So I took the time to sit down with a wide range of Hamilton Football historians from former league commissioners to former owners, including my 90 year old Uncle Bill, a member of the team’s board of directors in the 50’s and 60’s. Only to learn the last time the team had earned a profit was some forty years earlier.
Now, or to be specific: a year from now, with a new league Broadcast deal, and a very exciting new stadium, the future financial stability of the team in Hamilton looks very bright.
I have discovered, in twenty years of moving around the ball park,
that the knowledge of the game is usually in inverse proportion to
the price of the seats.
Bill Veeck, Chicago White Sox owner
Sometimes it’s no-one’s fault, things just didn’t work out.
Sadly, I have to announce today that I’m divorcing Twitter @bobyoung from @caretakerbob. I tried to stay united for the sake of my sanity, but have finally come to terms with reality.
The interesting lesson here is while for many people a single twitter account can work despite their varied interests, for others those interests are so unrelated they become distractions for their followers.
Most of those who share my enthusiasm for the Hamilton Tiger-Cats (www.ticats.ca) do not have as much interest in my passion for technology and the future of content (www.lulu.com). While my friends who share my interest in the future of technology don’t generally care much for Canadian football,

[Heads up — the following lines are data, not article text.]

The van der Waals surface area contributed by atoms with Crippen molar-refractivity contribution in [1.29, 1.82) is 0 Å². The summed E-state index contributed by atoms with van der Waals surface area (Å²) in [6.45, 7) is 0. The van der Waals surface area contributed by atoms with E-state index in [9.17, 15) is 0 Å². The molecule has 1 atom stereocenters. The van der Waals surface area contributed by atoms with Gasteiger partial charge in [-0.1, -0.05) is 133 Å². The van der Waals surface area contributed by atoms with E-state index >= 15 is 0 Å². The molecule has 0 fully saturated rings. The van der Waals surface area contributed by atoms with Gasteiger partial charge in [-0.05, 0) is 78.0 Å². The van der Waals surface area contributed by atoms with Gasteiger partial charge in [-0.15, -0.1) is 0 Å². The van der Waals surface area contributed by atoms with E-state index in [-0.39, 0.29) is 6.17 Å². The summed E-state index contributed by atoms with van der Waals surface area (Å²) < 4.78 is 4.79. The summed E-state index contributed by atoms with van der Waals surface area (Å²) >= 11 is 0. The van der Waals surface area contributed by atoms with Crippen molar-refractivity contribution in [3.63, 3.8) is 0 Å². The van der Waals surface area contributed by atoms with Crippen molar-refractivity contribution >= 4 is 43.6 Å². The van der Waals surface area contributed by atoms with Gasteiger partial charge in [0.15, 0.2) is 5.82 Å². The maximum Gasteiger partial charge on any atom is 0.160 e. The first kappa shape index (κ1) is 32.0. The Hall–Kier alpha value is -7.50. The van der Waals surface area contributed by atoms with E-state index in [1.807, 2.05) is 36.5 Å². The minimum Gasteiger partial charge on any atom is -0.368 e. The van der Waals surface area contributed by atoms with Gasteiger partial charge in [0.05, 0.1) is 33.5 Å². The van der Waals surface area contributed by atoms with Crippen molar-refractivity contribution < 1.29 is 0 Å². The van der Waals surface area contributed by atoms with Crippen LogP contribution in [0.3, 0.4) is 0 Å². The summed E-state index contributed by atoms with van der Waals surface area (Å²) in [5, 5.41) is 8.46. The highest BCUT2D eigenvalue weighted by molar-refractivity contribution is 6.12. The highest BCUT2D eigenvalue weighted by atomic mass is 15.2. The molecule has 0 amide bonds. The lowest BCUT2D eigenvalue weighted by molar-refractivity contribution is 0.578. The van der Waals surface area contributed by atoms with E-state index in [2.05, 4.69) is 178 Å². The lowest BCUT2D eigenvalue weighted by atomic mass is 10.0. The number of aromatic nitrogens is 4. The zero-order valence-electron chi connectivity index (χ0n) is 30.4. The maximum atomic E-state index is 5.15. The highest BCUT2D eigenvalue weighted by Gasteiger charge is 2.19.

So as of this afternoon, @caretakerbob will be exclusively focused on all things Canadian Football related, and @bobyoung will focus on technology, the future of content publishing on the Internet.
Of course this does not mean that I don’t have friends who share both interests and if you are one of them just follow both @bobyoung and @caretakerbob.
(The timing of this divorce is being driven by tonight (June 13, ‘12) being the unofficial opening of the Canadian Football league season, with a 7pm pre-season game between the Tiger-Cats and the Toronto Argonauts, about which I will be tweeting sufficiently frequently my tech friends will be tempted to hit the un-follow button.)
Tips to make your book stand out, from the U Publish panel at BEA -
Recorded last week at uPublishU, the day-long self-publishing pre-conference program of BookExpo. Featuring Jenny Pedroza, co-founder of the Writers Coffee Shop; Mark Coker, Founder, Smashwords; Sandra (Sandy) Poirier-Diaz, President, Smith Publicity, Incorporated; and Bob Young, CEO & Founder, Lulu.com.
This panel’s industry insiders know how to ensure that a book will stand out in the dynamic world of self-publishing and they shared with CCC’s Chris Kenneally their insights on what every self-publisher needs to know about the secrets of the editing process; the art of cover design; the tricks of the publicity trade; and how to create and find winning sales ideas.
8 Rules for Creating a Passionate Work Culture -
A great article on hiring the right people and nurturing their talents to create a passionate work culture that will last.
Ok, so it is a little early in the season to start celebrating, given the season does not start for another month and three weeks (but who is counting), but for the first time in a decade the bookies are taking the Tiger-Cats seriously: